Description - Wapsipinicon State Park, dedicated in 1923, was one of Iowa's first state parks. It lies just south of Anamosa on the Wapsipinicon River (locally referred to as the Wapsi). The sandstone and limestone bluffs in the 394-acre park are covered with moss and columbine. Hiking through a multitude of flowers, trees and wildlife leads one to splendid views from the bluffs.
The quiet walker along the Wapsi, or Dutch Creek, which runs through the park, may see a deer stop to drink, a beaver constructing a dam, or a wild turkey strutting through the forest. Mushrooms, nuts and berries may be harvested in the park.
There are unforgettable views from the road that winds between the river and bluffs. The white pine forest is one of the oldest plantings in Iowa and creates a feeling of being "way out west" or in Paul Bunyan's "far north" territory.
Wapsipinicon is a great place for a family picnic. Several open picnic shelters are available and may be reserved for a fee through the park ranger.
There are two lodges, ideal for group events such as wedding receptions and family reunions, are available for rent through the park ranger. Both lodges include a stove, refrigerator, tables and running water. The newer lodge has a modern restroom and is available year-round.
The shaded campground has 30 campsites (15 with electrical hookups), modern rest rooms and showers. Camping permits are obtained by self-registration at the campground. Camping Fees can be paid at the site.
Multi-use trails take you down to Dutch Creek but the Ice Cave and Horse Thief Cave and out to the recreation area. The multi-use trails are open to hiking, cross country skiing and snowmobiling. A hiking trail and nature trail are located in the northern part of the park.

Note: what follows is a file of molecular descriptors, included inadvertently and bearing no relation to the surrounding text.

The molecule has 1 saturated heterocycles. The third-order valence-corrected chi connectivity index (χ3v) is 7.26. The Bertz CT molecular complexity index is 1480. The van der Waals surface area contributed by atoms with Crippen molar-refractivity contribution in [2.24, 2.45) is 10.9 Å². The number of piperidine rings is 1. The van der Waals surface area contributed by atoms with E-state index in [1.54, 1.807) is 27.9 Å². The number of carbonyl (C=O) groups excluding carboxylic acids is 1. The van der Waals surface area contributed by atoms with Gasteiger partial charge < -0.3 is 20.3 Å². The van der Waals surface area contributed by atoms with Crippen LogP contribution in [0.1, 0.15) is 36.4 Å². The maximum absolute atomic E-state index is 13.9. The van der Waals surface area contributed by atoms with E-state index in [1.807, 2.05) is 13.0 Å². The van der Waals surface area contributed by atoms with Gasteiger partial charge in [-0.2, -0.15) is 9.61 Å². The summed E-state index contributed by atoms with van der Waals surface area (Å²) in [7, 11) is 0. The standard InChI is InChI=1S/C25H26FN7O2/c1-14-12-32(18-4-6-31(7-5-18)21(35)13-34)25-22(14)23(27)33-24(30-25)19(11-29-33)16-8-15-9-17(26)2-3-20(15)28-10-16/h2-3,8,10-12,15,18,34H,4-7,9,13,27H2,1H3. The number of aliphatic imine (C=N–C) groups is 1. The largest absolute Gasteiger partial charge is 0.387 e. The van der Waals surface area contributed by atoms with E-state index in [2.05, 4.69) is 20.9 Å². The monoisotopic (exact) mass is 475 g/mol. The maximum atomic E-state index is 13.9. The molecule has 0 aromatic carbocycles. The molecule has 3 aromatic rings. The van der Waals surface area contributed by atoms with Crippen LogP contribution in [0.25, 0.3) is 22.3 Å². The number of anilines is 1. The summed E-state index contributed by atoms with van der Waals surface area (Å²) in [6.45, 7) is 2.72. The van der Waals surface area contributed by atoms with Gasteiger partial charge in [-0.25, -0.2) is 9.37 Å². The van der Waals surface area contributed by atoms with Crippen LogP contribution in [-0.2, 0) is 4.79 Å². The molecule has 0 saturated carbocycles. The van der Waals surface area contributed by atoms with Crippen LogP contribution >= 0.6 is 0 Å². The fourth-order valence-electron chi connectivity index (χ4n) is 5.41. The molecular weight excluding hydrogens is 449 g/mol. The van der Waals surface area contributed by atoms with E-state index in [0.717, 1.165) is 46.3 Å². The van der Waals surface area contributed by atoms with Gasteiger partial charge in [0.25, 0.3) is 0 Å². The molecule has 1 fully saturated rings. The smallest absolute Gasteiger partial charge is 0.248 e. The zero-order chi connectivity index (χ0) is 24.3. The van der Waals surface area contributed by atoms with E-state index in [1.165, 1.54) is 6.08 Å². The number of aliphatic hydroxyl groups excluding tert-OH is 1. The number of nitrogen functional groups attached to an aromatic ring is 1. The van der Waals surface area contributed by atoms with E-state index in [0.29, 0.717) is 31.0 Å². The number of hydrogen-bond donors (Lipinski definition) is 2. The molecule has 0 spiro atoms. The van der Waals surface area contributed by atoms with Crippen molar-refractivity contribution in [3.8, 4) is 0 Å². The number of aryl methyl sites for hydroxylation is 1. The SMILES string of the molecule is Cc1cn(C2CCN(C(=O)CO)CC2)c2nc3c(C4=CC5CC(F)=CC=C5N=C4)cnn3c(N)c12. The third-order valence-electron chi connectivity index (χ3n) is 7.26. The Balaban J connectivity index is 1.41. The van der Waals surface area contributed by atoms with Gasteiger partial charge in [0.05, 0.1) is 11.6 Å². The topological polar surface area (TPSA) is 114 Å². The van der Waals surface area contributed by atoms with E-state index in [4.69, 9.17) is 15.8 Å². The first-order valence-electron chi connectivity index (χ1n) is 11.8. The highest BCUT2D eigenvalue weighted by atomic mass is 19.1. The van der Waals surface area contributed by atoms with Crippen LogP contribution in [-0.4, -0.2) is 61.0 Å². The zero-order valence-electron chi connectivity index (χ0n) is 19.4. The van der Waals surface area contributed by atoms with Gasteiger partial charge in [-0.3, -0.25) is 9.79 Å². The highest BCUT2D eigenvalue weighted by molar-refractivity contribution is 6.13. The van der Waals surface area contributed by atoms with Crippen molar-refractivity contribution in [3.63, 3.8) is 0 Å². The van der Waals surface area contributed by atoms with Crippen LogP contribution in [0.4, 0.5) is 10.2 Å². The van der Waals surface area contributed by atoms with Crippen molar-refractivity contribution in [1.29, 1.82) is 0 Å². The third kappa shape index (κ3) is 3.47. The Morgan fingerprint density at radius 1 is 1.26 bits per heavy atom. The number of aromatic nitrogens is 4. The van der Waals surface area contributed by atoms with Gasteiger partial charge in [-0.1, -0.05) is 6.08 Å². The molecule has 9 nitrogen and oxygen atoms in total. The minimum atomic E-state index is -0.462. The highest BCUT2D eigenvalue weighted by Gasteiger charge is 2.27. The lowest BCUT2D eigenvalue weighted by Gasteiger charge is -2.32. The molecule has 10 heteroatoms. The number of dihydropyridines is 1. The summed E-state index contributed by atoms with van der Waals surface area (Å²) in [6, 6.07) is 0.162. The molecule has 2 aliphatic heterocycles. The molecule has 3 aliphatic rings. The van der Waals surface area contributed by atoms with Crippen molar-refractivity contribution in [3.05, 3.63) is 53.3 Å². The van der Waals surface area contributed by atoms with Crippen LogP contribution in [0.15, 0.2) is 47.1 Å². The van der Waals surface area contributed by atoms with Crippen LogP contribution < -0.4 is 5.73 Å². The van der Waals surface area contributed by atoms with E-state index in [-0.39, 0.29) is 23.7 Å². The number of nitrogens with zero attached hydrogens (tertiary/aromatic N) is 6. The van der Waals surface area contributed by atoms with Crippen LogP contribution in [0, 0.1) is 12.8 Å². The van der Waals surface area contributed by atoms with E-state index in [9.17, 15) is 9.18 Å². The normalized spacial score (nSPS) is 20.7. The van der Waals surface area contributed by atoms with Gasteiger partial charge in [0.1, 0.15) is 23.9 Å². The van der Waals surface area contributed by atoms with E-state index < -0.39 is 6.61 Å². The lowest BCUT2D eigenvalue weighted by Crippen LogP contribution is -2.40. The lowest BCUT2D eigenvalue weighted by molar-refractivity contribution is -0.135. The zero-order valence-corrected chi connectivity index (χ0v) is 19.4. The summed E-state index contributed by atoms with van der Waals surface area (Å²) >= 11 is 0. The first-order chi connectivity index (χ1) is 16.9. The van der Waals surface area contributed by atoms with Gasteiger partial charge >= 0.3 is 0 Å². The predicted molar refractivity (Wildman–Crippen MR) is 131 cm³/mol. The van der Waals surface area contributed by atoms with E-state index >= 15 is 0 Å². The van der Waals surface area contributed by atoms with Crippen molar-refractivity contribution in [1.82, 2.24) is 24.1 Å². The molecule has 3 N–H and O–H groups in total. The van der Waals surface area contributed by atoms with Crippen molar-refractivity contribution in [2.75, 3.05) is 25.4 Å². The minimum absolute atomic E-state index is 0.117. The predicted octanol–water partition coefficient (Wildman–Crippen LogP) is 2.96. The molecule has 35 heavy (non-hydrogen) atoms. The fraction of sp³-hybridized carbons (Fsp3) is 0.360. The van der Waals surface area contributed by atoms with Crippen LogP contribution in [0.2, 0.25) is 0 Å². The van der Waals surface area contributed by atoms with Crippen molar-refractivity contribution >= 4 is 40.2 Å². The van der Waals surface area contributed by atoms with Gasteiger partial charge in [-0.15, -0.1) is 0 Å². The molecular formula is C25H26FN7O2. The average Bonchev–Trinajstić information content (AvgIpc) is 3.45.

Hiking along the bluffs reveals rocky staircases, crevices and caves. A trip to Wapsipinicon isn't complete without visiting bowl-shaped Horse Thief Cave. The excitement of years past exists in the legend of the two horse thieves who, legend says, used the cave for their camp. In the Ice Cave, visitors can crawl back into cool temperatures during the height of summer's heat.
The Northeast State Park Bike Route is a 130 mile route which connects Wapsipinicon State Park, Pikes Peak State Park and Backbone State Park utilizing county highways.
Carry your own gear and "rough it" in the campgrounds or take comfort in a local "bed and breakfast" or motel along the route, some of which offer a shuttle service for gear or luggage at a nominal fee. Reservations for this service must be made in advance. Detailed route brochures are available.
River Activities (boating, fishing)
he Wapsi River has long been famous for its channel and flathead catfish, spring crappies, bullheads and smallmouth bass, especially below the dam near the park entrance. Dutch Creek meanders through the park and empties into the Wapsi. At its mouth, fishing is good almost anytime. This is also a feeding area for walleye and northern, providing anglers with a great challenge.
Hunting is allowed in season on a 140-acre area adjacent to the park which was acquired in 1990. This area, bordered by the Wapsi River for a mile, features two ponds, grassy slopes, brushy valleys, scenic vistas, and offers hiking, snowmobiling, cross country skiing, fishing and hunting opportunities.
Don't forget your golf clubs. There is a nine hole golf course within the park boundaries, maintained by the Wapsipinicon Country Club. For information, call 319/462-3930.
Anamosa is immediately north of the park. The State Men's Reformatory is here. Cedar Rapids, Iowa's second largest city and the home of Coe College, is 20 miles southwest on U.S. 151. Stone City, the birthplace of artist Grant Wood, Mount Vernon and Monticello are all close to the park.